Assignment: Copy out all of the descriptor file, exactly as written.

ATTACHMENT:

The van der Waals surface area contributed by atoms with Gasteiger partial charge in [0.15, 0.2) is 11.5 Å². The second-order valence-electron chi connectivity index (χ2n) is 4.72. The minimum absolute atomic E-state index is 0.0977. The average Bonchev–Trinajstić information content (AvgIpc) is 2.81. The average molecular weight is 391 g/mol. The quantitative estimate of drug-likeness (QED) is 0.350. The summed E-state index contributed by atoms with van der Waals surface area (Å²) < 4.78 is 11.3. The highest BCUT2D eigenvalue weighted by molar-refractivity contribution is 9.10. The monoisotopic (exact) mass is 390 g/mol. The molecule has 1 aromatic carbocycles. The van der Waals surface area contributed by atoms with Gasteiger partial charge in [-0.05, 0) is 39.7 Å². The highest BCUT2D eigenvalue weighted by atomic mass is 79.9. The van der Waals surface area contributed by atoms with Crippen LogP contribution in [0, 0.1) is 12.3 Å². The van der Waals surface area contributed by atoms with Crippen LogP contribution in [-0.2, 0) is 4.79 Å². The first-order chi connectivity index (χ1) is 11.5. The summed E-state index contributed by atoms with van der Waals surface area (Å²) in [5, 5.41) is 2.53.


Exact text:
The van der Waals surface area contributed by atoms with Gasteiger partial charge in [0.15, 0.2) is 11.5 Å². The second-order valence-electron chi connectivity index (χ2n) is 4.72. The minimum absolute atomic E-state index is 0.0977. The average Bonchev–Trinajstić information content (AvgIpc) is 2.81. The average molecular weight is 391 g/mol. The quantitative estimate of drug-likeness (QED) is 0.350. The summed E-state index contributed by atoms with van der Waals surface area (Å²) < 4.78 is 11.3. The highest BCUT2D eigenvalue weighted by molar-refractivity contribution is 9.10. The monoisotopic (exact) mass is 390 g/mol. The molecule has 1 aromatic carbocycles. The van der Waals surface area contributed by atoms with Gasteiger partial charge in [-0.05, 0) is 39.7 Å². The highest BCUT2D eigenvalue weighted by atomic mass is 79.9. The van der Waals surface area contributed by atoms with Crippen LogP contribution in [0, 0.1) is 12.3 Å². The van der Waals surface area contributed by atoms with Crippen LogP contribution in [-0.2, 0) is 4.79 Å². The first-order chi connectivity index (χ1) is 11.5. The summed E-state index contributed by atoms with van der Waals surface area (Å²) in [5, 5.41) is 2.53.